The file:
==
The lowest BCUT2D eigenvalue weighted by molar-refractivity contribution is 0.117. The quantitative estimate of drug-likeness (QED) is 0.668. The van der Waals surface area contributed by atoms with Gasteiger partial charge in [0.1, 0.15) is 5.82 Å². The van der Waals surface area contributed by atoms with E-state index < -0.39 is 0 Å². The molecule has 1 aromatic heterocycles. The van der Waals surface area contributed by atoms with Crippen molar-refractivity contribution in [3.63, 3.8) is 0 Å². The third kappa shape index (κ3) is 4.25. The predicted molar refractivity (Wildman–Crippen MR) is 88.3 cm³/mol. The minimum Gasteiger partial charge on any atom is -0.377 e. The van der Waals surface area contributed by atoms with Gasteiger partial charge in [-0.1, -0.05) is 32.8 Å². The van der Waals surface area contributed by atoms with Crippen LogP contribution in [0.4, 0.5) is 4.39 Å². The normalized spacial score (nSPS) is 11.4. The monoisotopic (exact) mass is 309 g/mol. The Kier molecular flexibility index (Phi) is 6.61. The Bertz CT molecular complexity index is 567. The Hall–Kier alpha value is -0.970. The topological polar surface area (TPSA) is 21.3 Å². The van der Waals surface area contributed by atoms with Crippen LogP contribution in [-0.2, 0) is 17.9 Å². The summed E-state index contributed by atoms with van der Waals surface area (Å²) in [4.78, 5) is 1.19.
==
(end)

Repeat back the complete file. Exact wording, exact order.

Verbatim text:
The lowest BCUT2D eigenvalue weighted by molar-refractivity contribution is 0.117. The quantitative estimate of drug-likeness (QED) is 0.668. The van der Waals surface area contributed by atoms with Gasteiger partial charge in [0.1, 0.15) is 5.82 Å². The van der Waals surface area contributed by atoms with E-state index < -0.39 is 0 Å². The molecule has 1 aromatic heterocycles. The van der Waals surface area contributed by atoms with Crippen molar-refractivity contribution in [3.63, 3.8) is 0 Å². The third kappa shape index (κ3) is 4.25. The predicted molar refractivity (Wildman–Crippen MR) is 88.3 cm³/mol. The minimum Gasteiger partial charge on any atom is -0.377 e. The van der Waals surface area contributed by atoms with Gasteiger partial charge in [-0.1, -0.05) is 32.8 Å². The van der Waals surface area contributed by atoms with Crippen LogP contribution in [0.4, 0.5) is 4.39 Å². The normalized spacial score (nSPS) is 11.4. The monoisotopic (exact) mass is 309 g/mol. The Kier molecular flexibility index (Phi) is 6.61. The Bertz CT molecular complexity index is 567. The Hall–Kier alpha value is -0.970. The topological polar surface area (TPSA) is 21.3 Å². The van der Waals surface area contributed by atoms with Crippen LogP contribution in [-0.2, 0) is 17.9 Å². The summed E-state index contributed by atoms with van der Waals surface area (Å²) in [4.78, 5) is 1.19.